Debut – Bjork (1993)

Debut - Bjork (1993)

Take a cup of clever lyrics, four tablespoons of vaguely rave-inspired beats, and pour on creative, lush ambiance and – boom – you’ve got a Bjork salad. This is my favorite album by this outlandish Icelandic singer-songwriter. Seriously, can you name an artist do you know that recorded part of their song in the restroom of a bar? (If you have a non-Bjork answer to that, comment below). Bjork has a knack for taking a different angle on concepts such as Human Behaviour (told from a non-human perspective) and Venus As A Boy, a rule 63-ish take on mythology.

Choice Cut: There’s More to Life Than This (Recorded Live at the Milk Bar Toilets)
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Easy Beat – Dr. Dog (2005)

Easy Beat - Dr. Dog (2005)

Music, or art in general, is a trophy for things humankind has done right. Without technological innovations like agriculture that freed up time for people, no one would have time to foster their artistic side. Because of that, art should be celebrated! Dr. Dog gets this and responds with one of the sweetest-feeling jam albums to grace my ears. It’s sloppy, unpolished, and it egregiously borrows from other music. Who cares, though? They’re celebrating music for its own sake! This is a snapshot of the musician’s soul.

Choice Cut: The World May Never Know
Buy Album: Amazon (MP3 · CD · Vinyl) · iTunes MP3

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St. Vincent – St. Vincent (2014)

St. Vincent - St. Vincent (2014)

Like a billion other albums, Alex introduced me to this. St. Vincent is what happens when you combine futurism, poetic lyrics, fantastic vocals, and selectively heavy beats. This is not really a “hard” album…but it can rattle the car when it has a point to make! I also have to say that it is refreshing to hear such confidence in female vocals: power sans machismo. An attitude of “I know I’m cool; I run this show” permeates this album and it’s all I can do to meekly agree. Highly recommended.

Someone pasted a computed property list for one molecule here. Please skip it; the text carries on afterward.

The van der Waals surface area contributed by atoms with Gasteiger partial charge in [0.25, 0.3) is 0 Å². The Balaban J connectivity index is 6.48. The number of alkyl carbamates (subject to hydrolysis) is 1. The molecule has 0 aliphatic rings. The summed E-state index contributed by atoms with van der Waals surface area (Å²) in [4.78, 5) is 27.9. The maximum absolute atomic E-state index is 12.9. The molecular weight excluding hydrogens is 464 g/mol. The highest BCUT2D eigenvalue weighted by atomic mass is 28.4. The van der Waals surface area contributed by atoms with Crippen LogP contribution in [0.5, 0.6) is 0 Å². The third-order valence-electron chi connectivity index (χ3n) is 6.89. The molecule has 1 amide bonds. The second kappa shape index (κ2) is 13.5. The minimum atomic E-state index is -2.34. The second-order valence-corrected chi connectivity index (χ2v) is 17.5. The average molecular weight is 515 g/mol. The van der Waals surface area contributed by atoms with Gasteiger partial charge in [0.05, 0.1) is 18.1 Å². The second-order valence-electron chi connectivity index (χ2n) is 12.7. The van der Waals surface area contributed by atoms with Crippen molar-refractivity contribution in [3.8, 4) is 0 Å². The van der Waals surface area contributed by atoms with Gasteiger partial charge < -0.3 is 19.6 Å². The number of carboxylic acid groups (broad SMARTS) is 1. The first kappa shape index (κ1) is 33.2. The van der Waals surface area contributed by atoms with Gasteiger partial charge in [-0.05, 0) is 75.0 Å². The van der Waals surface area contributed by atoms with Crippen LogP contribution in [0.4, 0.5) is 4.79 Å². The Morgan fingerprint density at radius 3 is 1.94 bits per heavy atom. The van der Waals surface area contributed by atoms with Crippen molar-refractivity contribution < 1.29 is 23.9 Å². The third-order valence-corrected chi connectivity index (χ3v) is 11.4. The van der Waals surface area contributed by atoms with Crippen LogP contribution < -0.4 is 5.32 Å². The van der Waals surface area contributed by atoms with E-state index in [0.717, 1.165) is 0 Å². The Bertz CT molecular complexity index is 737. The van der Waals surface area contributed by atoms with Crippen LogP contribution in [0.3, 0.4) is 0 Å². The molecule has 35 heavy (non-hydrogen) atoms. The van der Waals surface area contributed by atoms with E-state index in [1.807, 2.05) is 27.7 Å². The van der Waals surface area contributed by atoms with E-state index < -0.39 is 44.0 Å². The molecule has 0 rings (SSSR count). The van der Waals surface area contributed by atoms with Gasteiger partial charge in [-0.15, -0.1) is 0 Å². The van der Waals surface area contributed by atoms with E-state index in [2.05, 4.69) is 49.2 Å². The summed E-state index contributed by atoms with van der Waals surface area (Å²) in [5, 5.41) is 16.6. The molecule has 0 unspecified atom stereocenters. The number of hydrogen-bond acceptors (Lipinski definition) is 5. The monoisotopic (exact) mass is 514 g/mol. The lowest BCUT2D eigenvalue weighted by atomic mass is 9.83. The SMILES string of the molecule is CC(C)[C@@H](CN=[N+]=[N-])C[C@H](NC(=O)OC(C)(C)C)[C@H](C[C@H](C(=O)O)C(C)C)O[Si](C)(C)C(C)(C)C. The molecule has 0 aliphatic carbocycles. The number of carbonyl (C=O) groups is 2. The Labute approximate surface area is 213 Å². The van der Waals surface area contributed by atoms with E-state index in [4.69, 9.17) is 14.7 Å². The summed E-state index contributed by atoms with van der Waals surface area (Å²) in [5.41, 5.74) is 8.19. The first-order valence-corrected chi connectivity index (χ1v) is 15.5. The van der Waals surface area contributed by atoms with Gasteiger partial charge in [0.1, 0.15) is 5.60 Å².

Choice Cut: Huey Newton
Buy Album: Amazon (MP3 · CD · Vinyl) · iTunes MP3

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Surfer Rosa – Pixies (1988)

Surfer Rosa - Pixies (1988)
Note: We used the SFW album art. The real NSFW deal can be found here.

How did we get to week 10 without talking about the Pixies? This is easily one of the bands I can gush about, and Surfer Rosa and Doolittle would be the main objects of my overabundant (but sincere) praise. The Pixies combine jagged, dramatic guitar riffs with lyrics about mythology and religion. Black Francis desperately yells his lines to the mic and this somehow mixes melodically with Kim Deal’s smooth back-up vocals. It’s a great dynamic. Amazingly, the Pixies are still relatively distant from common knowledge despite inspiring Kurt Cobain and, by proxy, much of music from then on.

Choice Cut: River Euphrates
Buy Album: Amazon (MP3 · CD · Vinyl) · iTunes MP3

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Merriweather Post Pavilion – Animal Collective (2009)

Merriweather Post Pavilion - Animal Collective (2009)

When this album initially came out in 2009, I was 16 years old and I simply didn’t “get” it. Can you blame me, though? This album paints a complicated soundscape and it’s easy to become disoriented. Like standing on top of a mountain on a sunny day, there is so much to see (or hear) that it’s hard to know where to look (or listen). Merriweather runs on trippy energy – let the bass and the bells take over.

Choice Cut: Summertime Clothes
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LCD Soundsystem – LCD Soundsystem (2005)

LCD Soundsystem – LCD Soundsystem (2005)

If someone asked me to pick one album that can defuse the pretentiousness of annoying musos, I’d remark on the odd specificity of that question and then recommend this album. This is music about music. The deeper you are into music culture, the more you know the tropes, and the more history you know, the better this album will be. The tunes are musically strong and surprisingly danceable mixes of electronic, rock, and a billion other things. It’s good even if you don’t get the jokes, but great if you do.

Choice Cut: Movement
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Peace, Love, Death Metal – Eagles of Death Metal (2004)

Peace, Love, Death Metal – Eagles of Death Metal (2004)

If we sent Red Bull back in time to Canned Heat, told them to make something with a sense of humor, and they acquiesced, the resultant album would be a lot like this. So…it’s a gimmick? Hell yes, it’s a gimmick. It’s one of Josh Homme’s side projects, but he goes by the name Carlo Von Sexron for this band. This album is a vulgar Tarantino-like pastiche of bluesy dad rock. It’s rife with unsubtle metaphors about sexscapades, drugs, and the Devil over crunchy riffs. This is the stereotype that parents and grandparents from the 1960s feared in rock music.

Choice Cut: Speaking in Tongues
Buy Album: Amazon MP3 · Amazon CD · iTunes MP3

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